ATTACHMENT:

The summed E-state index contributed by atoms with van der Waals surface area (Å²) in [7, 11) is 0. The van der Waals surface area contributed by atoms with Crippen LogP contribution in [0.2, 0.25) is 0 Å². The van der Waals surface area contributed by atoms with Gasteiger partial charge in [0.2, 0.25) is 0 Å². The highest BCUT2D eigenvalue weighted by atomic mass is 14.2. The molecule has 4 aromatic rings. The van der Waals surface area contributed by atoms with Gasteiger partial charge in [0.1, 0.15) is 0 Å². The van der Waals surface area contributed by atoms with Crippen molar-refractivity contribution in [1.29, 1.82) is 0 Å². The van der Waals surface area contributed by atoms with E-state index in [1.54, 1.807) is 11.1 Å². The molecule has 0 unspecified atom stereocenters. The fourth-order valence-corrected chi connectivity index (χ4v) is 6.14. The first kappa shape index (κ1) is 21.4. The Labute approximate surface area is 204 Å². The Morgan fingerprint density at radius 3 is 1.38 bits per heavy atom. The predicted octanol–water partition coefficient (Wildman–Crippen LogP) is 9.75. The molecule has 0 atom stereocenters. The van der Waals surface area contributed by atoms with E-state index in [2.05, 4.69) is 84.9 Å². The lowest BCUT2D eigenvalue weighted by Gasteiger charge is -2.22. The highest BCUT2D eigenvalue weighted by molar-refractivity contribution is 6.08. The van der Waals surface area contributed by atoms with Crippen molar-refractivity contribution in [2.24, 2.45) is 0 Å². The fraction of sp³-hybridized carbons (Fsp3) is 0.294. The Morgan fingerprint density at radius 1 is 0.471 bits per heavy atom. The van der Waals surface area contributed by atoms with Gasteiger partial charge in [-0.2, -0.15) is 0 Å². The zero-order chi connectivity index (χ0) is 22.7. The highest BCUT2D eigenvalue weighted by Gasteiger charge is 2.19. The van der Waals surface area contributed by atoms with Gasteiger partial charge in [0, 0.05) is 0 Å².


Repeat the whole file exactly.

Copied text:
The summed E-state index contributed by atoms with van der Waals surface area (Å²) in [7, 11) is 0. The van der Waals surface area contributed by atoms with Crippen LogP contribution in [0.2, 0.25) is 0 Å². The van der Waals surface area contributed by atoms with Gasteiger partial charge in [0.2, 0.25) is 0 Å². The highest BCUT2D eigenvalue weighted by atomic mass is 14.2. The molecule has 4 aromatic rings. The van der Waals surface area contributed by atoms with Gasteiger partial charge in [0.1, 0.15) is 0 Å². The van der Waals surface area contributed by atoms with Crippen molar-refractivity contribution in [1.29, 1.82) is 0 Å². The van der Waals surface area contributed by atoms with E-state index in [1.54, 1.807) is 11.1 Å². The molecule has 0 unspecified atom stereocenters. The fourth-order valence-corrected chi connectivity index (χ4v) is 6.14. The first kappa shape index (κ1) is 21.4. The Labute approximate surface area is 204 Å². The Morgan fingerprint density at radius 3 is 1.38 bits per heavy atom. The predicted octanol–water partition coefficient (Wildman–Crippen LogP) is 9.75. The molecule has 0 atom stereocenters. The van der Waals surface area contributed by atoms with E-state index in [2.05, 4.69) is 84.9 Å². The lowest BCUT2D eigenvalue weighted by Gasteiger charge is -2.22. The highest BCUT2D eigenvalue weighted by molar-refractivity contribution is 6.08. The van der Waals surface area contributed by atoms with Crippen molar-refractivity contribution in [2.24, 2.45) is 0 Å². The fraction of sp³-hybridized carbons (Fsp3) is 0.294. The Morgan fingerprint density at radius 1 is 0.471 bits per heavy atom. The van der Waals surface area contributed by atoms with Gasteiger partial charge in [-0.2, -0.15) is 0 Å². The zero-order chi connectivity index (χ0) is 22.7. The highest BCUT2D eigenvalue weighted by Gasteiger charge is 2.19. The van der Waals surface area contributed by atoms with Gasteiger partial charge in [0, 0.05) is 0 Å².